Quake II is getting a ray tracing demo and it will be free to download from 6 June

NVIDIA and Bethesda have worked together to bring Quake II with an RTX makeover

While Computex 2019 is underway, NVIDIA said that it had been working for a long time with Bethesda to give Quake II an RTX overhaul. Already showcased earlier at NVIDIA’s GPU Technology Conference (GTC) this year, both the companies have collaborated to turn the demo into an actual playable game for everyone. It comes out on 6 June at 6.30 pm as a free download.

Quake II RTX. Image: NVIDIA.

Quake II RTX. Image: NVIDIA.

Quake II RTX highlights

Since Quake II RTX is using path tracing, NVIDIA says that the game has high ray tracing workloads that will require RT Cores. Apparently, Quake II RTX has been implemented with the highest workloads of any ray-traced game until now. While most of the RTX supported games don’t implement the complete set of ray tracing features and explore only shadows or reflections, Quake II RTX includes much more. The game features global illumination, dynamic time of daylight, water refraction and reflections, etc.

Here’s the full list of all the updates coming with the game:

  • Improved Global Illumination rendering, with three selectable quality, presets, including two-bounce GI
  • Multiplayer support
  • Time of day options that radically change the appearance of some levels
  • New weapon models & textures
  • New dynamic environments (Stroggos surface, and space)
  • Better physically based atmospheric scattering, including settings for Stroggos sky
  • Real-time reflectivity of the player and weapon model on water and glass surfaces, and player model shadows, for owners of the complete game (the original Shareware release does not include player models)
  • Improved ray tracing denoising technology
  • All 3,000+ original game textures have been updated with a mix of Q2XP mod-pack textures and our own enhancements
  • Updated effects with new sprites and particle animations
  • Dynamic lighting for items such as blinking lights, signs, switches, elevators and moving objects
  • Caustics approximation to improve water lighting effects
  • High-quality screenshot mode that makes your screenshots look even better
  • Support for the old OpenGL renderer, enabling you to switch between RTX ON and RTX OFF
  • Cylindrical projection mode for a wide-angle field of view on widescreen displays
Quake II RTX. Image: NVIDIA.

Quake II RTX. Image: NVIDIA.

Quake II RTX minimum requirements

Although Quake II RTX is going to be a free download, users who want to try it out will need to own the original Quake II game. The NVIDIA blog post about the announcement mentions that a downloadable installer will be available from its website at launch. On running the installer, it will ask for the location of the installed game and once it’s directed to the installed path, it will replace the original game’s assets with the appropriate RTX files.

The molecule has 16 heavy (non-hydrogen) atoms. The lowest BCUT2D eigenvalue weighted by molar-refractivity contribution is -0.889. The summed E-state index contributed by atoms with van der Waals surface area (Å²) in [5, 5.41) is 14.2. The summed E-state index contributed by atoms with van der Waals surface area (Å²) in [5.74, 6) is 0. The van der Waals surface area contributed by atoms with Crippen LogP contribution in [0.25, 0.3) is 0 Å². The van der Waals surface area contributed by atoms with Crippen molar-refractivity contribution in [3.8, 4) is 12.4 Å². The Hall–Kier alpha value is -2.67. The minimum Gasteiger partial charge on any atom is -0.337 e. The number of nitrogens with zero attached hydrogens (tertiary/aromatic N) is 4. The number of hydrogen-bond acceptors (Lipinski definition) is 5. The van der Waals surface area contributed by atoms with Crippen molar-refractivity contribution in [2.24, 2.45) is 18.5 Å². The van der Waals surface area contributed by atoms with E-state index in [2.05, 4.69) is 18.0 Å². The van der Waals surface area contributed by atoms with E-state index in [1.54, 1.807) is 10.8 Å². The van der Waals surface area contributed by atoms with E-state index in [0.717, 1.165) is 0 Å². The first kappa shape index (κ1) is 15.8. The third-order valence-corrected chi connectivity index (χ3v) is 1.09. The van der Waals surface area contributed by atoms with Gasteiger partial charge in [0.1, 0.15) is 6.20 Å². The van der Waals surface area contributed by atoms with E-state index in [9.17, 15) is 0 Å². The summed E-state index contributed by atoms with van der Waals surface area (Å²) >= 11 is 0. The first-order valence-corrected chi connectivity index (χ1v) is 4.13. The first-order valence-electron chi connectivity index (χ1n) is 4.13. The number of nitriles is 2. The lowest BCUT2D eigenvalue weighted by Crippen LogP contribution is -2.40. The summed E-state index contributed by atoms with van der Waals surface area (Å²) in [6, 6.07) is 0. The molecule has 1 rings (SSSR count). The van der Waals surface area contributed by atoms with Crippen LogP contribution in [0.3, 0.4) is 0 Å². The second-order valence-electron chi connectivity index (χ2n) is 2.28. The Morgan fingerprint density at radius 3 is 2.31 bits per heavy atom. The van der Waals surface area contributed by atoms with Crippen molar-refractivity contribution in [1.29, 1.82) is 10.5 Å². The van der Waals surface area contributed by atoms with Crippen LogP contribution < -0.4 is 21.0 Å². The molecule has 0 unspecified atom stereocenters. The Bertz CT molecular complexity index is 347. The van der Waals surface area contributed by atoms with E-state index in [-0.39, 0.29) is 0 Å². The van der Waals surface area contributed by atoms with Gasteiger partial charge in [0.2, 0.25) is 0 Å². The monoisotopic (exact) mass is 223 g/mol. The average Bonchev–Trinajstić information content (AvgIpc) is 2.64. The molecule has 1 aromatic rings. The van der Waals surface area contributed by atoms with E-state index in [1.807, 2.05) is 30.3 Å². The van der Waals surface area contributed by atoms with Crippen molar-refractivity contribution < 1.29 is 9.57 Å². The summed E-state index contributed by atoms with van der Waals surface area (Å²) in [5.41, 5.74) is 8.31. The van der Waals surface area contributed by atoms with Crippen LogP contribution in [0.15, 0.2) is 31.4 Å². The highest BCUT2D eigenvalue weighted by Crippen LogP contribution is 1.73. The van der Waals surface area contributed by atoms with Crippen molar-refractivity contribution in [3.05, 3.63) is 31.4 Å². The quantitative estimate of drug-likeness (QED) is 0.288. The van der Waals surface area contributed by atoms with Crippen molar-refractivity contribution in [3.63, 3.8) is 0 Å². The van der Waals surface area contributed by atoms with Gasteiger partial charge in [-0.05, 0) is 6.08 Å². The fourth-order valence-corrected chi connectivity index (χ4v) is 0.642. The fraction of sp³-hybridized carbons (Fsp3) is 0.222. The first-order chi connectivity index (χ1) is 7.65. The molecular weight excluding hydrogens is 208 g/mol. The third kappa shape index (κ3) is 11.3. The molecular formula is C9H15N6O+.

NVIDIA recommends the following minimum system specifications:

  • Processor: Intel Core i3-3220, or AMD equivalent
  • Graphics: NVIDIA GeForce RTX 2060, or higher
  • Memory: 8 GB RAM
  • Storage: 2 GB available space
  • OS: Windows 7 64-bit or Ubuntu 16.04 LTS
Quake II RTX. Image: NVIDIA.

Quake II RTX. Image: NVIDIA.

Quake II has been a popular classic and although RTX support sounds cool, the original game that came out in 1997 was iconic for its time and remains a fun game to play even today. It’s been probably a decade since I played the game and this would be the best time to revisit it with all the updated textures and obviously, all the RTX sorcery.

When the demo was showcased for the first time at GTC 2019, I was impressed by how appealing Quake II looked with global illumination and upgraded textures. Now that the game is official, I’m looking forward to trying it out.

The update has the first three levels but it doesn’t include the expansion packs. However, the good news is that NVIDIA is going to post the source code of Quake II RTX on its Github page soon. This means that the community will be free to use the files to bring some more RTX goodness out of Quake II. Considering how well-loved the game is among fans, I’m pretty sure we’re definitely getting more of Quake II RTX in the future.

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